Lithium is powering the world’s electric vehicles, making it a critical component in the fight against carbon pollution. According to a new study published in the Proceedings of the Royal Society B, the conjunction of lithium mining and climate change in the Andes Mountains may be seriously impacting flamingo populations.
The research looked at the impacts of lithium mining and climate change on shallow, saltwater lakes in the Chilean Andes, where flamingos congregate for eating and mating. The findings demonstrate that two species of flamingos that exclusively breed in these mountains had lost 10 to 12% of their population in just 11 years, but only at the lake polluted through mining.
Given how rapidly our demand for lithium is growing, there is a great need to understand what negative effects its production might be having on biodiversity and especially those species, like flamingos, that are important to local economies.
Dr. Nathan Senner, Study Co-Author and Population Biologist, University of South Carolina
The “Lithium Triangle” of Chile, Bolivia and Argentina produces the majority of the world’s lithium. Meanwhile, the region is home to three flamingo lifeforms: Andean, James’ and Chilean, two of which breed nowhere else on the planet and are the backbone of the region’s tourist sector.
The research, which comprised scientists from Spain, Montana and Chile, concentrated on five lakes in the Chilean Andes, which are part of the Lithium Triangle, such as the Salar de Atacama, where most of Chile’s lithium mining takes place.
Climate change is causing the lakes in the area to shrink, according to the scientists. When the water level in a lake drops, food levels drop and the population of breeding flamingos drops as well. However, the scientists discovered that flamingo populations have not yet begun to fall significantly. Instead, flamingo numbers have decreased only in the Salar de Atacama.
For the time being, mining has had a minor influence on the region, and the total flamingo population has remained stable, owing to the birds’ ability to migrate to new lakes in search of better conditions, according to Senner. However, if lithium mining develops to fulfill international demand for the metal, this may not be the case in the future.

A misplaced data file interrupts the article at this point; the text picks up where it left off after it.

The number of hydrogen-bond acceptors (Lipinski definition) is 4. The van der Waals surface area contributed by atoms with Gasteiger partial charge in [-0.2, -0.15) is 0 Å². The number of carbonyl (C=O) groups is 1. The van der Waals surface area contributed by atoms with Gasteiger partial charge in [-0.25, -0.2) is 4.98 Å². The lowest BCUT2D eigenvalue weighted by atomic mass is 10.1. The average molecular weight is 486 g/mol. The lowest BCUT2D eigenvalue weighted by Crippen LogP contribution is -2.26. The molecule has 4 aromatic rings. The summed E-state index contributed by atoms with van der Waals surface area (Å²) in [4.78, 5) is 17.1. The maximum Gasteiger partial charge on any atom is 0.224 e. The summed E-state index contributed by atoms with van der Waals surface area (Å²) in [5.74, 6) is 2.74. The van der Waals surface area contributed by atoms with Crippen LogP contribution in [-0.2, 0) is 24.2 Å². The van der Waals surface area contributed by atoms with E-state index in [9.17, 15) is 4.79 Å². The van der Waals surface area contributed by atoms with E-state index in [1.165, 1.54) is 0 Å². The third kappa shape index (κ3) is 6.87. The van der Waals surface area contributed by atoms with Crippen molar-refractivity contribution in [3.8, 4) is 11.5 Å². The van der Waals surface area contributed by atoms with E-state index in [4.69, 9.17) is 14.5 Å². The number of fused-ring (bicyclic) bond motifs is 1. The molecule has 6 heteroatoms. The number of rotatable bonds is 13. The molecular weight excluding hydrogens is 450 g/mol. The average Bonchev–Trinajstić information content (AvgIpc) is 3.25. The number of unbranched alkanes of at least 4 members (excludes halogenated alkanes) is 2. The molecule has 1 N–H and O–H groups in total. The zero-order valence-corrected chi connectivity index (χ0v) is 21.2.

The problem is that, in the Salar de Atacama, in addition to the changes caused by climate change across the region, lithium mining is reducing water levels and increasing disturbances for flamingos. This means years with sufficient water for flamingos to breed occur less frequently and fewer flamingos are now present, even when there is enough water.
Dr. Jorge Gutiérrez, Study Lead and Ecologist, Universidad de Extremadura
The authors established their findings on 30 years of flamingo counts conducted by citizen scientists and Chilean government biologists all over five saline lakes. Researchers also used data from remote sensing to track variation in water levels and availability of food in each lake over time.
This allowed researchers to look into how meteorological conditions affected the supply of water and flamingo food, as well as how water and food impacted flamingo abundance. Lithium’s global demand has increased in the past few decades due to its application in electric vehicles, mobile phones, and electronic storage devices.
As a result, production in Chile is expected to increase by 2026 compared to 2018 levels, and to grow beyond the Salar de Atacama to adjacent saline lakes.
The flamingo declines we documented in the Salar de Atacama may soon spread to the rest of the region.
Dr. Cristina Dorador, Study Co-Author and Professor, Universidad de Antofagasta
“Given that two of these flamingo species breed nowhere else in the world, this could lead to dramatic declines across their entire range and severely hurt the local ecotourism industry that relies on flamingos,” Dr. Dorador added.
Gutiérrez, J. S., et al. (2022) Climate change and lithium mining influence flamingo abundance in the Lithium Triangle. Proceedings of the Royal Society B. doi.org/10.1098/rspb.2021.2388.